Can anything be done against terrorists on social media?

Current laws protect social media networks even if they allow terrorists to incite violence on their platforms.

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Yoni Kempinski,

Shlomo Nitzahon
Shlomo Nitzahon
Arutz Sheva

Terrorist organizations increasingly use social media to incite and plan deadly attacks. Invesigators believe that Sayfullo Saipov, the terrorist who carried out the terror attack in Manhattan in which eight people were killed last week, was inspired by ISIS propaganda videos he watched online.

Arutz Sheva spoke to Shlomo Nitzahon, a student at Nova Southeastern University's Shepard Broward College of Law, about the phenomenon of terrorists using social media sites. Nitzahon attended the Israel American Council Conference (IAC) in Washington DC Monday.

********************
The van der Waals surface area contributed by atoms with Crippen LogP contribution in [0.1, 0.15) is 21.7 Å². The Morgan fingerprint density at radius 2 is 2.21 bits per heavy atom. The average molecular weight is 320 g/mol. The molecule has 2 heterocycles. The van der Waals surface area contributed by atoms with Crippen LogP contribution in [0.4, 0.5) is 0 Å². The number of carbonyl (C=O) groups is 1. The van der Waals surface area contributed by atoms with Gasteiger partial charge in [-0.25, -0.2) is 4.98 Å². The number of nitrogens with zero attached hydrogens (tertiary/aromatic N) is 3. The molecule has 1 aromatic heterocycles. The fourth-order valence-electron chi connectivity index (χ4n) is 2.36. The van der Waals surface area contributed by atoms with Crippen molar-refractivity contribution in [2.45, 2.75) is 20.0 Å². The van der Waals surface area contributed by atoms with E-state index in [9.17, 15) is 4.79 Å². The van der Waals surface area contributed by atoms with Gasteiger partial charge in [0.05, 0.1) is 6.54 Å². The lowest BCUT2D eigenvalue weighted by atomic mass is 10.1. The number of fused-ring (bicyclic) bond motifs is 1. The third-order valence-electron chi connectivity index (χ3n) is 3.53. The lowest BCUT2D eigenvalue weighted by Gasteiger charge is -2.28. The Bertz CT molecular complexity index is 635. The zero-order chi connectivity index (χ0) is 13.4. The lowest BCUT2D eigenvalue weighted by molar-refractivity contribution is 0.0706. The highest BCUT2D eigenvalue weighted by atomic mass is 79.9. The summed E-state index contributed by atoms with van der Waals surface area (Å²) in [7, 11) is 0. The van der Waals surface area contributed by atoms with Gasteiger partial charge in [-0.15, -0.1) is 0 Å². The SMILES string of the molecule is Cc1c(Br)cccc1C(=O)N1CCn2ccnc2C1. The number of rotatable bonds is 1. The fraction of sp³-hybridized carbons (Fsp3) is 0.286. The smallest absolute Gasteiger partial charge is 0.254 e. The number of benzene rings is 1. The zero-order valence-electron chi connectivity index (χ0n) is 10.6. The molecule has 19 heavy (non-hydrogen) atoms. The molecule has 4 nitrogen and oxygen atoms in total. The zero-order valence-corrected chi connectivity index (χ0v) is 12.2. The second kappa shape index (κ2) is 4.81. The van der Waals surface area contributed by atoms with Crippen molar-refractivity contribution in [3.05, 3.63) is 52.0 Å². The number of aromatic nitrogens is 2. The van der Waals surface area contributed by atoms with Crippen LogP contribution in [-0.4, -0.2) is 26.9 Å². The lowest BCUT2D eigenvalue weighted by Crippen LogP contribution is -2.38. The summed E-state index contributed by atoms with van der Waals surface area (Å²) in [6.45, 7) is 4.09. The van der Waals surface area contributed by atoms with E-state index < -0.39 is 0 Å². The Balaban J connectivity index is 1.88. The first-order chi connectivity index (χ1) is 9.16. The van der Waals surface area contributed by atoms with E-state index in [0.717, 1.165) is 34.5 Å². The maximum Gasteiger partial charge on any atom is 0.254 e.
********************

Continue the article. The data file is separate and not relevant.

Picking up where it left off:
Nitzahon said that his research is aimed at changing the current legal status of Internet Service Providers (ISP), who are granted complete immunity "as long as they are not the content providers."

"My research states that if you are a foreign terrorist organization, designated by the State Department, you will not be able to be considered a user, and therefore the platforms which carry your third party content will be civilly liable for that content," he explained.

"We want to put the burden on Facebook. Once Facebook starts to understand that foreign terrorist organizations cannot be on their platforms, I think the direction is set to stop lone wolves and as for stopping other incitement to terrorism, it is a short path to eliminating that as well."








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